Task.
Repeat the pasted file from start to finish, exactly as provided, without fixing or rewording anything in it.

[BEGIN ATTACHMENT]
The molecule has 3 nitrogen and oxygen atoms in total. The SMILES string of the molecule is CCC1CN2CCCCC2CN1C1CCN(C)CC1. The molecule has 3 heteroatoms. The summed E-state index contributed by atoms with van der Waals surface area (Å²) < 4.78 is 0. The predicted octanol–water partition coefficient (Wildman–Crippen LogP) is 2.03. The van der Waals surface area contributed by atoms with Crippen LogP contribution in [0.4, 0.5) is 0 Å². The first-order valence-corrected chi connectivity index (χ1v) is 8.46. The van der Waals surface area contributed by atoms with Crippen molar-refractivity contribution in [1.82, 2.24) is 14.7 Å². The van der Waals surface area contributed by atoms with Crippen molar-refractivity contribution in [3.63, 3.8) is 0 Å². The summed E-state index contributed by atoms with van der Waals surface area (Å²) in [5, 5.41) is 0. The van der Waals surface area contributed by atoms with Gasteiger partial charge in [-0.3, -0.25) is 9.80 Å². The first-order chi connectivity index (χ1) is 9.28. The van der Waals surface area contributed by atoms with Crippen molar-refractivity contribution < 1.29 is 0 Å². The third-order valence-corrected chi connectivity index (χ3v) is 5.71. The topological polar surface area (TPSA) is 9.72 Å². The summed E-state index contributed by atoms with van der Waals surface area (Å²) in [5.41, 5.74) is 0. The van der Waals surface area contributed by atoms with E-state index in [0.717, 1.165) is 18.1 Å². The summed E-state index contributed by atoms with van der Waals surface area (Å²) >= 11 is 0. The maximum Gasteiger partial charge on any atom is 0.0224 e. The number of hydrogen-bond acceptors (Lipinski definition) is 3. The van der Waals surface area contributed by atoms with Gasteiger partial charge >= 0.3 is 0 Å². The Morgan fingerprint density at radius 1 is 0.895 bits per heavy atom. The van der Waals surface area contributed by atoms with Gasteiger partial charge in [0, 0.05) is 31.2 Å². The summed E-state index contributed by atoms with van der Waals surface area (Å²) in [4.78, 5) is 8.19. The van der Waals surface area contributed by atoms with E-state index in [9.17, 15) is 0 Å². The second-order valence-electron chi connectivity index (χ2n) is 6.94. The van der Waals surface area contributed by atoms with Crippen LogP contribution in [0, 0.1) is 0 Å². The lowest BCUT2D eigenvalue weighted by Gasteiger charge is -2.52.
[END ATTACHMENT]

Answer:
The molecule has 3 nitrogen and oxygen atoms in total. The SMILES string of the molecule is CCC1CN2CCCCC2CN1C1CCN(C)CC1. The molecule has 3 heteroatoms. The summed E-state index contributed by atoms with van der Waals surface area (Å²) < 4.78 is 0. The predicted octanol–water partition coefficient (Wildman–Crippen LogP) is 2.03. The van der Waals surface area contributed by atoms with Crippen LogP contribution in [0.4, 0.5) is 0 Å². The first-order valence-corrected chi connectivity index (χ1v) is 8.46. The van der Waals surface area contributed by atoms with Crippen molar-refractivity contribution in [1.82, 2.24) is 14.7 Å². The van der Waals surface area contributed by atoms with Crippen molar-refractivity contribution in [3.63, 3.8) is 0 Å². The summed E-state index contributed by atoms with van der Waals surface area (Å²) in [5, 5.41) is 0. The van der Waals surface area contributed by atoms with Gasteiger partial charge in [-0.3, -0.25) is 9.80 Å². The first-order chi connectivity index (χ1) is 9.28. The van der Waals surface area contributed by atoms with Crippen molar-refractivity contribution < 1.29 is 0 Å². The third-order valence-corrected chi connectivity index (χ3v) is 5.71. The topological polar surface area (TPSA) is 9.72 Å². The summed E-state index contributed by atoms with van der Waals surface area (Å²) in [5.41, 5.74) is 0. The van der Waals surface area contributed by atoms with E-state index in [0.717, 1.165) is 18.1 Å². The summed E-state index contributed by atoms with van der Waals surface area (Å²) >= 11 is 0. The maximum Gasteiger partial charge on any atom is 0.0224 e. The number of hydrogen-bond acceptors (Lipinski definition) is 3. The van der Waals surface area contributed by atoms with Gasteiger partial charge >= 0.3 is 0 Å². The Morgan fingerprint density at radius 1 is 0.895 bits per heavy atom. The van der Waals surface area contributed by atoms with Gasteiger partial charge in [0, 0.05) is 31.2 Å². The summed E-state index contributed by atoms with van der Waals surface area (Å²) in [4.78, 5) is 8.19. The van der Waals surface area contributed by atoms with E-state index in [9.17, 15) is 0 Å². The second-order valence-electron chi connectivity index (χ2n) is 6.94. The van der Waals surface area contributed by atoms with Crippen LogP contribution in [0, 0.1) is 0 Å². The lowest BCUT2D eigenvalue weighted by Gasteiger charge is -2.52.